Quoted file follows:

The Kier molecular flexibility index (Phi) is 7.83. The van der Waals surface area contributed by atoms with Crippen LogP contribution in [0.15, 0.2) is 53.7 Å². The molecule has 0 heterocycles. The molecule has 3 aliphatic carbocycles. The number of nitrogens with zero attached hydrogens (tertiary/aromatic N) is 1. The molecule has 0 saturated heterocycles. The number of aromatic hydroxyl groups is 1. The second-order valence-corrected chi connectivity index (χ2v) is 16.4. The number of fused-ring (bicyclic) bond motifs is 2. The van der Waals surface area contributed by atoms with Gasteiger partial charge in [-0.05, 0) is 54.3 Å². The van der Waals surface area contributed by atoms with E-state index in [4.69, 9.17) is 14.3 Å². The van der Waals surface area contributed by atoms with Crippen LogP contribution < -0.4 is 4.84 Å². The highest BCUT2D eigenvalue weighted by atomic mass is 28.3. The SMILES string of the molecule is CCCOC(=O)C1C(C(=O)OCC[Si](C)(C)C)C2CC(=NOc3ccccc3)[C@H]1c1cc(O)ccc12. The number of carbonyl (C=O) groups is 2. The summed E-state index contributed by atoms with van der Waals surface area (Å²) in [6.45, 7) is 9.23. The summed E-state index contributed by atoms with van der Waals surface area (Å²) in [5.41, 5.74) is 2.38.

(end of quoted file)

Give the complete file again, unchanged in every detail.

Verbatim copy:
The Kier molecular flexibility index (Phi) is 7.83. The van der Waals surface area contributed by atoms with Crippen LogP contribution in [0.15, 0.2) is 53.7 Å². The molecule has 0 heterocycles. The molecule has 3 aliphatic carbocycles. The number of nitrogens with zero attached hydrogens (tertiary/aromatic N) is 1. The molecule has 0 saturated heterocycles. The number of aromatic hydroxyl groups is 1. The second-order valence-corrected chi connectivity index (χ2v) is 16.4. The number of fused-ring (bicyclic) bond motifs is 2. The van der Waals surface area contributed by atoms with Gasteiger partial charge in [-0.05, 0) is 54.3 Å². The van der Waals surface area contributed by atoms with E-state index in [4.69, 9.17) is 14.3 Å². The van der Waals surface area contributed by atoms with Crippen LogP contribution < -0.4 is 4.84 Å². The highest BCUT2D eigenvalue weighted by atomic mass is 28.3. The SMILES string of the molecule is CCCOC(=O)C1C(C(=O)OCC[Si](C)(C)C)C2CC(=NOc3ccccc3)[C@H]1c1cc(O)ccc12. The number of carbonyl (C=O) groups is 2. The summed E-state index contributed by atoms with van der Waals surface area (Å²) in [6.45, 7) is 9.23. The summed E-state index contributed by atoms with van der Waals surface area (Å²) in [5.41, 5.74) is 2.38.